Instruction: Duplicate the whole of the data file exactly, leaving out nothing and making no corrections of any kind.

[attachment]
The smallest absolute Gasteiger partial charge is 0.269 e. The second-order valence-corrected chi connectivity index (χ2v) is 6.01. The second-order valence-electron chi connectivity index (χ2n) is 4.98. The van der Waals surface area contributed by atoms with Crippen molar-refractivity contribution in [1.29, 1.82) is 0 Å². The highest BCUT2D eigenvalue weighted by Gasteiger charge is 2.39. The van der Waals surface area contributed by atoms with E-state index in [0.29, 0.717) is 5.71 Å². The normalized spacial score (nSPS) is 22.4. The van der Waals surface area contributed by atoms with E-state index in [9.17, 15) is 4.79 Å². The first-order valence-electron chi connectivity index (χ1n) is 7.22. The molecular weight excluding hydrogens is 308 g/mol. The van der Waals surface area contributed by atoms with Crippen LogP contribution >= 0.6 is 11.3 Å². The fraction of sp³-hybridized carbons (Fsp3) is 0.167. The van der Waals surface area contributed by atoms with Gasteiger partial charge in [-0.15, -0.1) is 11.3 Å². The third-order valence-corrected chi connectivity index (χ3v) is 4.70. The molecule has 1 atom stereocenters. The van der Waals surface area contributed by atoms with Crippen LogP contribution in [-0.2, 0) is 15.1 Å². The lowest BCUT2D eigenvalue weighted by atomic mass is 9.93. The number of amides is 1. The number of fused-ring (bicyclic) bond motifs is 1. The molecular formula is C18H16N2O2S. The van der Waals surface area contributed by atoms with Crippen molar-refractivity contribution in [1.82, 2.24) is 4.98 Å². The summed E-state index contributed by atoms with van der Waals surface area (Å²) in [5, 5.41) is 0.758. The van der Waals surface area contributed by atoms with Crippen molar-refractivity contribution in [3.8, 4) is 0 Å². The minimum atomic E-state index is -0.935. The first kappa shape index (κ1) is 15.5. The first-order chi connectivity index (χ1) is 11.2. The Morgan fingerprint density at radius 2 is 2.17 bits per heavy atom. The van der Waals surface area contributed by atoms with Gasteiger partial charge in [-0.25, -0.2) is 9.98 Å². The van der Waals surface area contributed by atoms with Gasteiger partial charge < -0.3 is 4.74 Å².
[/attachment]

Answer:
The smallest absolute Gasteiger partial charge is 0.269 e. The second-order valence-corrected chi connectivity index (χ2v) is 6.01. The second-order valence-electron chi connectivity index (χ2n) is 4.98. The van der Waals surface area contributed by atoms with Crippen molar-refractivity contribution in [1.29, 1.82) is 0 Å². The highest BCUT2D eigenvalue weighted by Gasteiger charge is 2.39. The van der Waals surface area contributed by atoms with E-state index in [0.29, 0.717) is 5.71 Å². The normalized spacial score (nSPS) is 22.4. The van der Waals surface area contributed by atoms with E-state index in [9.17, 15) is 4.79 Å². The first-order valence-electron chi connectivity index (χ1n) is 7.22. The molecular weight excluding hydrogens is 308 g/mol. The van der Waals surface area contributed by atoms with Crippen LogP contribution >= 0.6 is 11.3 Å². The fraction of sp³-hybridized carbons (Fsp3) is 0.167. The van der Waals surface area contributed by atoms with Gasteiger partial charge in [-0.15, -0.1) is 11.3 Å². The third-order valence-corrected chi connectivity index (χ3v) is 4.70. The molecule has 1 atom stereocenters. The van der Waals surface area contributed by atoms with Crippen LogP contribution in [-0.2, 0) is 15.1 Å². The lowest BCUT2D eigenvalue weighted by atomic mass is 9.93. The number of amides is 1. The number of fused-ring (bicyclic) bond motifs is 1. The molecular formula is C18H16N2O2S. The van der Waals surface area contributed by atoms with Crippen molar-refractivity contribution in [1.82, 2.24) is 4.98 Å². The summed E-state index contributed by atoms with van der Waals surface area (Å²) in [5, 5.41) is 0.758. The van der Waals surface area contributed by atoms with Crippen molar-refractivity contribution in [3.8, 4) is 0 Å². The minimum atomic E-state index is -0.935. The first kappa shape index (κ1) is 15.5. The first-order chi connectivity index (χ1) is 11.2. The Morgan fingerprint density at radius 2 is 2.17 bits per heavy atom. The van der Waals surface area contributed by atoms with Gasteiger partial charge in [-0.25, -0.2) is 9.98 Å². The van der Waals surface area contributed by atoms with Gasteiger partial charge < -0.3 is 4.74 Å².